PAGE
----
If you’ve ever managed a product or owned a product, you’ve probably found yourself in a meeting trying to explain the tenets upon which software is currently developed to people who are accustomed to defining actions as projects versus products. If we’re honest with one another, you’ve probably wanted to grab a beer and decompress after that meeting, if not during the meeting. Now this isn’t necessarily because sales, marketing, or anybody else who is more use to Gantt charts than Roadmaps is trying to be difficult, rather they are trying to fit your round peg approach into their square hole experience. Remember in their professional world and in our everyday world we naturally think in lead versus lag and date driven approaches. Unfortunately for those of us who have managed products, even though many companies state that they are product companies, most companies in fact are sales driven companies. This means for all of us round pegs out there, it’s time to Apollo 13 up and adapt to a square hole world.
Now, don’t get me wrong, adapting our methods to a square hole world doesn’t mean giving up the key tenets to how we develop software. In fact, if we adapt correctly, our Gantt chart loving colleagues will soon find themselves loving Roadmaps and Release Plans. Adapting correctly gets our square hole compatriots out of the need for the intensive project initiation document requirements that you see outside of software development and which are prevalent in the waterfall method approach.
Roadmaps versus Gantt Charts
This is where the heart burn starts. It probably feels like the square holes are berating you for dates, upon dates, upon dates. “When are we going to know if delivery is at risk?” “How can I tell if we’re on track?” “How can I tell when what is being delivered?” At a certain point, you start feeling like Charlie Brown listening to his teacher.
But here’s the thing, they are asking the questions which they have been trained to ask and most importantly they believe that these questions are reasonable. The granularity that Gantt charts provide is incomparable to the vagueness which is necessary for a Roadmap. Even Release Plans’ larger deliverable picture, IE we are delivering which feature in which version at which date, do not provide the lead/lag or risk relational aspects that those who are used to Gantt charts are used to seeing. The flexibility with which you, I, and every other round peg product manager and product owner knows that we need to have in order to successfully bring a product to market, is seen as a lack of planning by the square holes.
So how do you bridge this gap between square hole expectations and round peg desires? Success in delivering your product. There is no quick fix for getting over this hump. You are a missionary converting the non-believers, and taking anything on faith is not an easy pill to swallow for non-believers. Sometimes you can use a product suite to wow your square peg colleagues with drill down roadmaps, development cards, and anything else that you use to manage your product. But the reality is, more often than not, they’re not going to be impressed with Fibonacci numbers, how features relate to one another, or where certain development work is during a sprint. Therefore, unless your product management suite completely side tracks them into forgetting their questions, you as the product owner or manager need to stand strong. Remember you are there to convert them to the teachings of Agile, because you believe that working in an agile manner is the best way to develop a product. As your square peg colleagues learn to trust you, because you have reliably brought a product to market, you will convert them to your way, the industry’s way, of doing things.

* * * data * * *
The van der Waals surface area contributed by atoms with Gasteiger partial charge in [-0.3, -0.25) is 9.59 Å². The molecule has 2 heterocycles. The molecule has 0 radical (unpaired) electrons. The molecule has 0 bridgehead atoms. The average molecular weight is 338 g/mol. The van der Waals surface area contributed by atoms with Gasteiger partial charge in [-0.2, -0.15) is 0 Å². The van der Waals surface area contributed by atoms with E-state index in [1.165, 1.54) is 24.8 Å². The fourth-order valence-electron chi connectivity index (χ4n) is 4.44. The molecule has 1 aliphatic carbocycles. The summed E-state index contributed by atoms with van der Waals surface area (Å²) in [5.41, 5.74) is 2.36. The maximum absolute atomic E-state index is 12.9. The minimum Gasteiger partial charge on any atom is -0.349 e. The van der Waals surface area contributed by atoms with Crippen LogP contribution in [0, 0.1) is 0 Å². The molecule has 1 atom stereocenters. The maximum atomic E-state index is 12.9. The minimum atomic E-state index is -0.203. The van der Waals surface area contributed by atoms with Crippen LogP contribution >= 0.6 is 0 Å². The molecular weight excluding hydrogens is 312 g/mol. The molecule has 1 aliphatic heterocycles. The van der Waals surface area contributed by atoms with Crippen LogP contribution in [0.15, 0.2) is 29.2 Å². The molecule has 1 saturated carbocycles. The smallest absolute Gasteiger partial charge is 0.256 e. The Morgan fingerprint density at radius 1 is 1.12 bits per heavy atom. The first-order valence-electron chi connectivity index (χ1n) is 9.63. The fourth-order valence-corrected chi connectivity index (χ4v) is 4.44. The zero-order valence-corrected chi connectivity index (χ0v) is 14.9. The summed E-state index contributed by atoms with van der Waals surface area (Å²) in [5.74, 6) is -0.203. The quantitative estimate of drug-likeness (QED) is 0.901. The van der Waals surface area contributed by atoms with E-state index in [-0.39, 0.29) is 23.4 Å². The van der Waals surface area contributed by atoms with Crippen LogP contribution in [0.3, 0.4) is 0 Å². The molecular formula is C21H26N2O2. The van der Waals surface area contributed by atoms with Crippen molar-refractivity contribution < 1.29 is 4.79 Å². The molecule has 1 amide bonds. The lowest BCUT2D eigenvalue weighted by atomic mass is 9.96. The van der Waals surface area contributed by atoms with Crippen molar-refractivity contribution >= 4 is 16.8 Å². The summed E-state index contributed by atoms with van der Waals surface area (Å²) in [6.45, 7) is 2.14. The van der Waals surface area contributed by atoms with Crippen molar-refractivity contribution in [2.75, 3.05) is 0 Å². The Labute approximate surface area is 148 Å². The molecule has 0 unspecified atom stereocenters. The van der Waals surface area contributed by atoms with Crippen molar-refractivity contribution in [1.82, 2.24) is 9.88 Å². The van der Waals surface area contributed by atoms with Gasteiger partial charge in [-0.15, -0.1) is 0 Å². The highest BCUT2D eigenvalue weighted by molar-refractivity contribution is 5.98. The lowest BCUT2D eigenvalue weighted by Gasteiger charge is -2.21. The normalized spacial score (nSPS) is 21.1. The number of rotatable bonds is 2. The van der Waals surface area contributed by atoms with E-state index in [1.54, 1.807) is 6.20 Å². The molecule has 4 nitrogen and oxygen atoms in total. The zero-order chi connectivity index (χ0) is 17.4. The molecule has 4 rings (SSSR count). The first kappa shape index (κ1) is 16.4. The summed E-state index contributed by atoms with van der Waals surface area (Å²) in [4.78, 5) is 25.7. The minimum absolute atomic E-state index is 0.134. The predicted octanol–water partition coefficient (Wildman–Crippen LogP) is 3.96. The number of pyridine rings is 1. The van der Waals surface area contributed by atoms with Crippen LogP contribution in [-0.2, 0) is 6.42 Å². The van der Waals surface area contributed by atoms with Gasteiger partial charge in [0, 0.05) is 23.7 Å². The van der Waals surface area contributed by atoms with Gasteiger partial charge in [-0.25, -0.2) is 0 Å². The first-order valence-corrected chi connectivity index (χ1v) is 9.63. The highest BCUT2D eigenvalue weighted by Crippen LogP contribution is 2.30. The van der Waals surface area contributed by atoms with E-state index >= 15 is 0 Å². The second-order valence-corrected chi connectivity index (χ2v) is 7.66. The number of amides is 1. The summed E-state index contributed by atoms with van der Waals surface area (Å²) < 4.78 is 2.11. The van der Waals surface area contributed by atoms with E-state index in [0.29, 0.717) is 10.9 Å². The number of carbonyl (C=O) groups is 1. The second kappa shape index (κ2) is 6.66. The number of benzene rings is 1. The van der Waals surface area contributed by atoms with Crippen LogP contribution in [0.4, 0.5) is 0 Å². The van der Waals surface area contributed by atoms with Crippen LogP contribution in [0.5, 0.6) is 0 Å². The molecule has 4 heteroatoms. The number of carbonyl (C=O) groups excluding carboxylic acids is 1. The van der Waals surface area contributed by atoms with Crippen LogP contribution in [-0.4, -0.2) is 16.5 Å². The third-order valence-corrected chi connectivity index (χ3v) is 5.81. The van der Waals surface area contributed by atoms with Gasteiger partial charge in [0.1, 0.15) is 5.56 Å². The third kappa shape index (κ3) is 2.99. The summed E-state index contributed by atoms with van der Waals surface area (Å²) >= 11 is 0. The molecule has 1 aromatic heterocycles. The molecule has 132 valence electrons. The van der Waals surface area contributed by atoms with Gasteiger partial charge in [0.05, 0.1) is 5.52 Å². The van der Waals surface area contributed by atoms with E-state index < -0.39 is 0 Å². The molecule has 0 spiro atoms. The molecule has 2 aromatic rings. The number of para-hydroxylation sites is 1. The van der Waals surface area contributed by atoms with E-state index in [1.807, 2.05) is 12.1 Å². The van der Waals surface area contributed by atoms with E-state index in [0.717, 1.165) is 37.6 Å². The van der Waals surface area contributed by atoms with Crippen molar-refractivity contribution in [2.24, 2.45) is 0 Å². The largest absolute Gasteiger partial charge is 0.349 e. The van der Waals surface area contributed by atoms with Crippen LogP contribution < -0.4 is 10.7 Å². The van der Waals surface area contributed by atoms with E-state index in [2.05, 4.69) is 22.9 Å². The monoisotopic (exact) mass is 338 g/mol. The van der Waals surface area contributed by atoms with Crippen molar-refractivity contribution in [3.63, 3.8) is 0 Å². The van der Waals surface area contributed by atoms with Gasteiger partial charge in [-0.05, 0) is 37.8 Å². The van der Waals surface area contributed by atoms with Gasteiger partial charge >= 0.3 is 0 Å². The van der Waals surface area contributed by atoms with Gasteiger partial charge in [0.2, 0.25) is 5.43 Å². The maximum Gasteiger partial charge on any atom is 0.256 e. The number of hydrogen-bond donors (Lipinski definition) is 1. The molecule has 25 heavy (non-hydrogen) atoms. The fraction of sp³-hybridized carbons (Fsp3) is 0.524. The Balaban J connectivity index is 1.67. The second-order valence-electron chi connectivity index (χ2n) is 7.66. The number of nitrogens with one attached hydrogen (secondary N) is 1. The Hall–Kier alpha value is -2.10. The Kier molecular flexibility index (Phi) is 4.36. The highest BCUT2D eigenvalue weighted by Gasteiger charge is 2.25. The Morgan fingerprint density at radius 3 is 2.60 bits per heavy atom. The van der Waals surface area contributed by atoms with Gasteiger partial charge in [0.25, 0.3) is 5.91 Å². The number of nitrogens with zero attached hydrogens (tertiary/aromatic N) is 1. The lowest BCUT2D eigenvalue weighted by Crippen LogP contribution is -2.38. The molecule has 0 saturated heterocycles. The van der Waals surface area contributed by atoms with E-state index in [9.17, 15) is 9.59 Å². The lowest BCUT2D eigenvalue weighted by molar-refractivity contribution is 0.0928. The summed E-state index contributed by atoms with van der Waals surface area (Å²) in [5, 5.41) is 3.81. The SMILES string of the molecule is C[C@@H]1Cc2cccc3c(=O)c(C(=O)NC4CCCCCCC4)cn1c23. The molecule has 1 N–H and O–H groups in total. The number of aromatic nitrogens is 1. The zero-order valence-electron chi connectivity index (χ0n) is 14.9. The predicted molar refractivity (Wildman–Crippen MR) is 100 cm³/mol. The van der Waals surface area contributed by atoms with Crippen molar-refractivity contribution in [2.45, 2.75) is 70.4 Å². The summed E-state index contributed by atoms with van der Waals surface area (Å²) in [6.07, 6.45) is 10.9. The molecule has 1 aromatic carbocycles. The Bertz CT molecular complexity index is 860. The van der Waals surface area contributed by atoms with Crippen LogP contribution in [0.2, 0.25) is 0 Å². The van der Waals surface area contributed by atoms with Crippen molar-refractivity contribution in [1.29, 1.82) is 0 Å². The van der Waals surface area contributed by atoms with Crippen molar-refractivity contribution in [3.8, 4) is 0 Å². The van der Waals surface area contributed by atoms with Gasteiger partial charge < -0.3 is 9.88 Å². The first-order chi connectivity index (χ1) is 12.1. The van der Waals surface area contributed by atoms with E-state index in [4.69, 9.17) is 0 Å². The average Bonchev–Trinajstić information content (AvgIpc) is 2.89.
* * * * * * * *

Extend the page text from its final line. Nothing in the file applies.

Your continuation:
Breaking the Mold
If all the world is a stage, than we are all actors learning our parts. Sometimes we’re with someone who has been in the same production for a long time, and other times we’re acting besides someone for whom this is their first Shakespearean play. Now this doesn’t mean that we as long time Shakespearean actors have nothing to learn from the actors who are newly joining us, however it does mean that we need to be able to readily provide a list of study material from which the new actors can learn.
To that end, the following are articles and books that I highly recommend:
Manifesto for Agile Software Development: http://agilemanifesto.org/
The Agile Manifesto: http://andrey.hristov.com/fht-stuttgart/The_Agile_Manifesto_SDMagazine.pdf
Agile Software Development Methodologies and How to Apply Them: https://www.codeproject.com/Articles/604417/Agile-software-development-methodologies-and-how-t
Continuous Delivery: https://continuousdelivery.com/
Reality Sets In
So here’s the thing, if you are a round peg product manager in a square hole company, or at the very least dealing with square hole managers, you are going to have to bend. Your agile approaches aren’t going to be fully agile. The trick is figuring out how to bend without breaking your product’s development path. Below are the top three actions that you can take that aren’t going to break your product development cycle:
· Slowly introduce square peg colleagues into the agile sausage making process. Begin by regularly briefing them with the goal of fully incorporating them into future agile meetings (as appropriate).
· Build a quarterly Gantt chart that is feature rich and shows if a feature needs to be built before another feature. Include release dates as milestones.
· Depending on the size and your role within your company, create a business plan for your product. This is not only a good exercise for you, but it should take care of many of the questions that are circling in the heads of your square peg colleagues.